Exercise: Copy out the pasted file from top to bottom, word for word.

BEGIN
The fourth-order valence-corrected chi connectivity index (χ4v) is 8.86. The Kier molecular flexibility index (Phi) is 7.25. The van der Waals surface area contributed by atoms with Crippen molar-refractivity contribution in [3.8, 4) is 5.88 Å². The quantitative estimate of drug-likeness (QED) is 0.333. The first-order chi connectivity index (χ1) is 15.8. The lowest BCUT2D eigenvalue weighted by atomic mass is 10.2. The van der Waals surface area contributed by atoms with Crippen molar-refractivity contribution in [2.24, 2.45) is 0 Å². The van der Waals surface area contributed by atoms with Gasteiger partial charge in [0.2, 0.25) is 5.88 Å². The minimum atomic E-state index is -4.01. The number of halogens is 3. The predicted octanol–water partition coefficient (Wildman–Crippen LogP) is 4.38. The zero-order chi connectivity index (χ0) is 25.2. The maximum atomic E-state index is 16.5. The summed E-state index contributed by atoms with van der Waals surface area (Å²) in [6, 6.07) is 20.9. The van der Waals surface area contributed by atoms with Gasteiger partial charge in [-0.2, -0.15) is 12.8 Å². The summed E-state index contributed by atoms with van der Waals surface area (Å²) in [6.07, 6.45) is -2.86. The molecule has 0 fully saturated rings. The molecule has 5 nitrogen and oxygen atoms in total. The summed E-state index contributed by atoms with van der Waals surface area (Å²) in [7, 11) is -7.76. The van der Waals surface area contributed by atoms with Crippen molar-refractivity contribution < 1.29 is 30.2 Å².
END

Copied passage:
The fourth-order valence-corrected chi connectivity index (χ4v) is 8.86. The Kier molecular flexibility index (Phi) is 7.25. The van der Waals surface area contributed by atoms with Crippen molar-refractivity contribution in [3.8, 4) is 5.88 Å². The quantitative estimate of drug-likeness (QED) is 0.333. The first-order chi connectivity index (χ1) is 15.8. The lowest BCUT2D eigenvalue weighted by atomic mass is 10.2. The van der Waals surface area contributed by atoms with Crippen molar-refractivity contribution in [2.24, 2.45) is 0 Å². The van der Waals surface area contributed by atoms with Gasteiger partial charge in [0.2, 0.25) is 5.88 Å². The minimum atomic E-state index is -4.01. The number of halogens is 3. The predicted octanol–water partition coefficient (Wildman–Crippen LogP) is 4.38. The zero-order chi connectivity index (χ0) is 25.2. The maximum atomic E-state index is 16.5. The summed E-state index contributed by atoms with van der Waals surface area (Å²) in [6, 6.07) is 20.9. The van der Waals surface area contributed by atoms with Gasteiger partial charge in [-0.2, -0.15) is 12.8 Å². The summed E-state index contributed by atoms with van der Waals surface area (Å²) in [6.07, 6.45) is -2.86. The molecule has 0 fully saturated rings. The molecule has 5 nitrogen and oxygen atoms in total. The summed E-state index contributed by atoms with van der Waals surface area (Å²) in [7, 11) is -7.76. The van der Waals surface area contributed by atoms with Crippen molar-refractivity contribution < 1.29 is 30.2 Å².